Lightning strikes have damaged homes overnight as buildings, including a hospital, were flooded.
Parts of England, including the North West, East Midlands, West Midlands and South West had up to 50mm of rainfall over three hours on Tuesday evening.
Homes in Sheffield, Sutton Coldfield, in the West Midlands, and Wirral, Merseyside were hit by lightning which caused fires.
The Met Office warned there may be more storms on Wednesday and Thursday.
West Midlands Fire Service said it received 200 weather-related calls, including a fire at the Sutton Coldfield home in New Leasow Road, New Hall, which was struck by a lightning bolt.
It said two adults and two children fled the property before firefighters arrived. The resident first knew about the strike when he heard his TV “popping”.
Walsall Manor Hospital also suffered “severe flooding” in the heavy rain.
Officials warned patients and staff that disruption would continue on Wednesday and urged them to take care when arriving at the building.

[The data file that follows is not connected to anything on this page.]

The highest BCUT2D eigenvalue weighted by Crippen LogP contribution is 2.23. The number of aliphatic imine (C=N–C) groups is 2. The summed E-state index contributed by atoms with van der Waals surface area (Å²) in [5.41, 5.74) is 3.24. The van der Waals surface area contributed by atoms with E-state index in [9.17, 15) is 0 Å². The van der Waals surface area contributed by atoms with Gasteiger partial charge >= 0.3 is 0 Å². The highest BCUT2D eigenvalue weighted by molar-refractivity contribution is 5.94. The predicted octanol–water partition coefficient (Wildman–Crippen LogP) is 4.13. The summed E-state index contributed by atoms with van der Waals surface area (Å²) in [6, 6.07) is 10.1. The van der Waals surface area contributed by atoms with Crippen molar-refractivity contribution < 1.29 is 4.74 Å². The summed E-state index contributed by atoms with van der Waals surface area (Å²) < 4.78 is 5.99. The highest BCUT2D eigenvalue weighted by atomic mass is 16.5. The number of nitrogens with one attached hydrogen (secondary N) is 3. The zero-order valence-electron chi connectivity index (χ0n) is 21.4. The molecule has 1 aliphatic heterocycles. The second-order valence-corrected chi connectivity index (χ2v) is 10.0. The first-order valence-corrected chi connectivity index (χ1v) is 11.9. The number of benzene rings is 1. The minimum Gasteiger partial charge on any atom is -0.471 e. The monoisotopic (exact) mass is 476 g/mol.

The Met Office said Market Bosworth, in Leicestershire, received the most rain on Tuesday – 49.6mm.
South Yorkshire Fire and Rescue Service said a three-storey house in Millhouses Road, Sheffield, was hit by lightning shortly before 19:30 BST on Tuesday, but no-one was hurt.
Another house caught fire after being struck by lightning in Merseyside.
There were no reports of any injuries at the property in Barnston Road, Thingwall, Wirrall, Merseyside Fire and Rescue Service said.
A school, children’s centre and several homes were damaged in Speke and Garston in Liverpool, councillor Leon Tootle said.
Banks Road Primary School and Garston Children’s Centre in Banks Road was flooded and there were also a number of road closures.
The storms also caused disruption to rail services in Merseyside and Greater Manchester.
North West Motorway Police had “numerous reports… of flash flooding, resulting in collisions”.
People in Nailsworth in Stroud, Gloucestershire, are bracing themselves for more storms after a number of businesses were flooded.
Sarah Martin from the local Chamber of Commerce said it was “heart-wrenching” after being open for just two days since lockdown restrictions on shops were lifted.
Ms Martin said people were desperately laying down sandbags to prevent further flood damage.
Forecasters warned storms may continue throughout Wednesday and Thursday.